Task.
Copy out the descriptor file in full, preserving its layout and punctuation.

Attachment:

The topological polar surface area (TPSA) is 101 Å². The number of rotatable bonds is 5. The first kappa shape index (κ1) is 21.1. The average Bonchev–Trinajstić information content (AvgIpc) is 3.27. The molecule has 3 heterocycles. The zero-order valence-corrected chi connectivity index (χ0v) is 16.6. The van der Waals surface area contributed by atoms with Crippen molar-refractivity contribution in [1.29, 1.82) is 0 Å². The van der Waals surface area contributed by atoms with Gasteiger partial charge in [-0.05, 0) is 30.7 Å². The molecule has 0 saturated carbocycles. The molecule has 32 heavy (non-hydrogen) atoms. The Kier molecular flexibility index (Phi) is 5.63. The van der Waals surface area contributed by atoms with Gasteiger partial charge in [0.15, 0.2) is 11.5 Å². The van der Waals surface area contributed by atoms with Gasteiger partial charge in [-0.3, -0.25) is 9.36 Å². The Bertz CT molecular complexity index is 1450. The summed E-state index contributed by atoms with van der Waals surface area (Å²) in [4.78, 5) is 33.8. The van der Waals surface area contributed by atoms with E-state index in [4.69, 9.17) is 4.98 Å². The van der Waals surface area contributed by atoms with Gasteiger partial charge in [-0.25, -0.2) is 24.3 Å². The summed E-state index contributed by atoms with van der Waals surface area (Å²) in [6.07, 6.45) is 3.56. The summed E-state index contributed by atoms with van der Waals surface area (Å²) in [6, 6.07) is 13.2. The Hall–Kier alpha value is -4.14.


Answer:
The topological polar surface area (TPSA) is 101 Å². The number of rotatable bonds is 5. The first kappa shape index (κ1) is 21.1. The average Bonchev–Trinajstić information content (AvgIpc) is 3.27. The molecule has 3 heterocycles. The zero-order valence-corrected chi connectivity index (χ0v) is 16.6. The van der Waals surface area contributed by atoms with Crippen molar-refractivity contribution in [1.29, 1.82) is 0 Å². The van der Waals surface area contributed by atoms with Gasteiger partial charge in [-0.05, 0) is 30.7 Å². The molecule has 0 saturated carbocycles. The molecule has 32 heavy (non-hydrogen) atoms. The Kier molecular flexibility index (Phi) is 5.63. The van der Waals surface area contributed by atoms with Gasteiger partial charge in [0.15, 0.2) is 11.5 Å². The van der Waals surface area contributed by atoms with Gasteiger partial charge in [-0.3, -0.25) is 9.36 Å². The Bertz CT molecular complexity index is 1450. The summed E-state index contributed by atoms with van der Waals surface area (Å²) in [4.78, 5) is 33.8. The van der Waals surface area contributed by atoms with E-state index in [4.69, 9.17) is 4.98 Å². The van der Waals surface area contributed by atoms with Gasteiger partial charge in [-0.25, -0.2) is 24.3 Å². The summed E-state index contributed by atoms with van der Waals surface area (Å²) in [6.07, 6.45) is 3.56. The summed E-state index contributed by atoms with van der Waals surface area (Å²) in [6, 6.07) is 13.2. The Hall–Kier alpha value is -4.14.